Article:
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  Time Guardian, The Out Of Hours
Year: 1987
Director: Brian Hannant
Stars: Tom Burlinson, Nikki Coghill, Dean Stockwell, Carrie Fisher, Peter Merrill, Tim Robertson, Jim Holt, Thye Liew Wan, Damon Sanders, Tom Karpanny, Henry Salter, Peter Healy, Adrian Shirley, Don Barker, Terrayne Crawford, Micheale Read, Jo Fleming
Genre: Action, Science FictionBuy from Amazon
Rating:  4 (from 2 votes)
Review: The year is 4039 and the last remaining humans on Earth have survived against incredible odds since a vast army of robots created in the previous century have laid waste to the planet, killing any of them they find. There is only one way the remnants can get away from the machines as they are outnumbered and do not have the firepower to stand up to them, and that is to travel through time in their specially designed city, which has the power to rescue the humans by jumping around the centuries and hiding out in isolated regions until they are found yet again and must move on. But now it seems after a surprise attack the people's luck is about to run out, and their greatest warrior, Ballard (Tom Burlinson), has an idea of a solution...

If you've ever seen the Albert Brooks comedy Modern Romance, you'll know a subplot therein details his character's attempts to dub the sound on a science fiction movie starring George Kennedy that looks distinctly unimpressive. If you were ever tempted to watch an entire film of that theme and quality, then the Australian would-be epic The Time Guardian would fit the bill, especially as there was not one but two Kennedy equivalents slumming it in almost entirely superfluous roles, a couple of American imports merely hired to lend some celebrity power to the cast list that the actual leads - Burlinson and TV soap Neighbours stalwart Nikki Coghill - were somewhat lacking, though ironically it only served to make the production look more impoverished.

Legendary Ozploitation producer Anthony I. Ginnane had obviously thrown a bit more cash at this than he normally would, hoping it would take off internationally, but even so it didn't look lavish when the sets were filmed in such gloom that you could only surmise director Brian Hannant had something to hide in precisely how expensive they were, or were not more pertinently. Those Americans were Dean Stockwell, still to find his semi-iconic television role as Al in Quantum Leap and not adding very much of value as the boss of the futuristic city other than barking a few orders, and Carrie Fisher, well into her drug addiction hell and coasting on her Star Wars connections which counted for very little when any hope she would be important to the plot evaporated in the first half hour.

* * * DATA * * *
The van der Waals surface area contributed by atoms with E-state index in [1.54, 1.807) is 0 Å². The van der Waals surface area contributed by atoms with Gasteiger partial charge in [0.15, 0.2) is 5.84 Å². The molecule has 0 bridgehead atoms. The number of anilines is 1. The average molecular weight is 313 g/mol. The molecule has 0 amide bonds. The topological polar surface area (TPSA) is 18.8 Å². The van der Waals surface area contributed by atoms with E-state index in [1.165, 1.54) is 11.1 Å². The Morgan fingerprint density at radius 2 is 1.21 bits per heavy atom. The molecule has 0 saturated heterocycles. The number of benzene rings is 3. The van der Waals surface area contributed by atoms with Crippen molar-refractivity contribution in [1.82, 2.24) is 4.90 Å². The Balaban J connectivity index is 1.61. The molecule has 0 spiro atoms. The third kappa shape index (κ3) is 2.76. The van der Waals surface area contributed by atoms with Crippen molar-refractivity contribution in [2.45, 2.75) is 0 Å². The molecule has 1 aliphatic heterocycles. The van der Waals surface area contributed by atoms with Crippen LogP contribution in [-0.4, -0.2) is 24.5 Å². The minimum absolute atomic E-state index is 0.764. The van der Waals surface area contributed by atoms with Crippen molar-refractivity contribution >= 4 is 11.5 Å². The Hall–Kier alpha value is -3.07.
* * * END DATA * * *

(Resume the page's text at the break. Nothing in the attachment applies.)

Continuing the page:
Well, it was nice to see them anyway, but Burlinson, who would go on to a successful later career as a Frank Sinatra impersonator, a talent sadly underused here when they got Angry Anderson to sing the theme tune for the end credits, proved to be just too bland a performer to drum up much enthusiasm for Ballard and his mission. That mission naturally sees him land in the Outback where he meets Coghill's visiting geologist Annie, and after the de rigueur spiky initial meeting, romance is in the air, though so are laser blasts as the robots track him back through time to prevent him... er, prevent him doing what he could to save humanity, the actual details lost in a fog of jargon and indifferent dialogue that took for granted you'd seen this sort of thing before and therefore would be up to speed without it being spelled out.

Although apparently aimed at kids, there were bad taste elements that you'd imagine parents of the day balking at, such as a scene where the time storm causes a freezing wave to hit Annie and others at a fuel station, turning a cop's piss to ice as he relieves himself in the gents', or the truly gratuitous bit where Coghill decides to take a swim in a pond simply so we can all get an eyeful of her topless. There were a few bloody deaths as well, leaving you wondering who this was for, as neither kids nor adults would presumably feel the need to follow any of it. Indeed, the original concepts might have made for a cult classic from Oz, but co-writer and director Brian Hannant, who was given this after his successful contribution to Mad Max 2, chose to leave the movie business after his vision for The Time Guardian was messed about with to the extent he barely recognised his material anymore. The box office returns and subsequent dreadful reputation appeared to bear out his disappointment, it's one of those films where you're constantly facing the fact it's no way as interesting as it should be. Music by Allan Zavod.
Reviewer: Graeme Clark

 

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